The City of Wilmington is teaming up with a newly founded street art organization to launch a new cultural street art program.
The first project: painting the sidewalk above Peter Spencer Plaza as part of an effort to support racial justice reforms.
Members of the Local Street Art Group, founded by Vanity Constance, began work on the project on the King Street sidewalk on Monday, August 24, 2020.
"Art breaks down any silos, any elephants in the room," said Constance. "Art brings us together where we can talk about it, talk about different perspectives, and it's all valuable."
Designer and artist on the Spencer Plaza project is JaQuanne Leroy who said the name of the art piece is "Freedom and Justice."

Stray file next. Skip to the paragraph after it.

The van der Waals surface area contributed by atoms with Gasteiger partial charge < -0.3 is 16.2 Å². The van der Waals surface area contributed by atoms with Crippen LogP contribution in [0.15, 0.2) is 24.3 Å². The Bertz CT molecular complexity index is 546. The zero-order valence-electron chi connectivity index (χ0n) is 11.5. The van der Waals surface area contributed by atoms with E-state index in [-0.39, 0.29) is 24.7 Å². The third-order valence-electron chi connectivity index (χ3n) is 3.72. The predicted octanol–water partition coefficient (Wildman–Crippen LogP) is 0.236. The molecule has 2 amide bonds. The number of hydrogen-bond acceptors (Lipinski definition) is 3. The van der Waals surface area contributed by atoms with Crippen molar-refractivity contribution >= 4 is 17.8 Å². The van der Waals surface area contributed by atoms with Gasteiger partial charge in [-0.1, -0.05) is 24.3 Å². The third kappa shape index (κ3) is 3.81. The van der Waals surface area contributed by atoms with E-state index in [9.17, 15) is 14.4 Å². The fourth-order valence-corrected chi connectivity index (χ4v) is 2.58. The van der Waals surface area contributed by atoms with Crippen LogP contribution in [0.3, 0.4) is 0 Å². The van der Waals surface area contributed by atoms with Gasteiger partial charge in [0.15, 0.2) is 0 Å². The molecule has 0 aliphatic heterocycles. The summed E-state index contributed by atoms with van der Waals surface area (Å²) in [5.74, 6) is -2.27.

"Working on this project is just a matter of exposing different cultures and exposing different languages.
"They painted Black Lives Matter in D.C. and when they approached me people asked 'could we do that?' I said we could do that, but we could also doing something else.
"We're saying 'freedom and justice' with African symbols and an African color palette," said Leroy.
It was just two weeks ago when the City unfurled the Pan African RBG flag at the plaza.
"The fact this is located in Peter Spencer Plaza is really beautiful," said Constance. "It's adding on to the existing story. I really want that story to be long-lasting and how can we make the Peter Spencer legacy better."
This is the first in a series of planned projects in the city which will include Freedom Plaza between the Louis Redding City/County building and the Carvel State Office Building on French Street.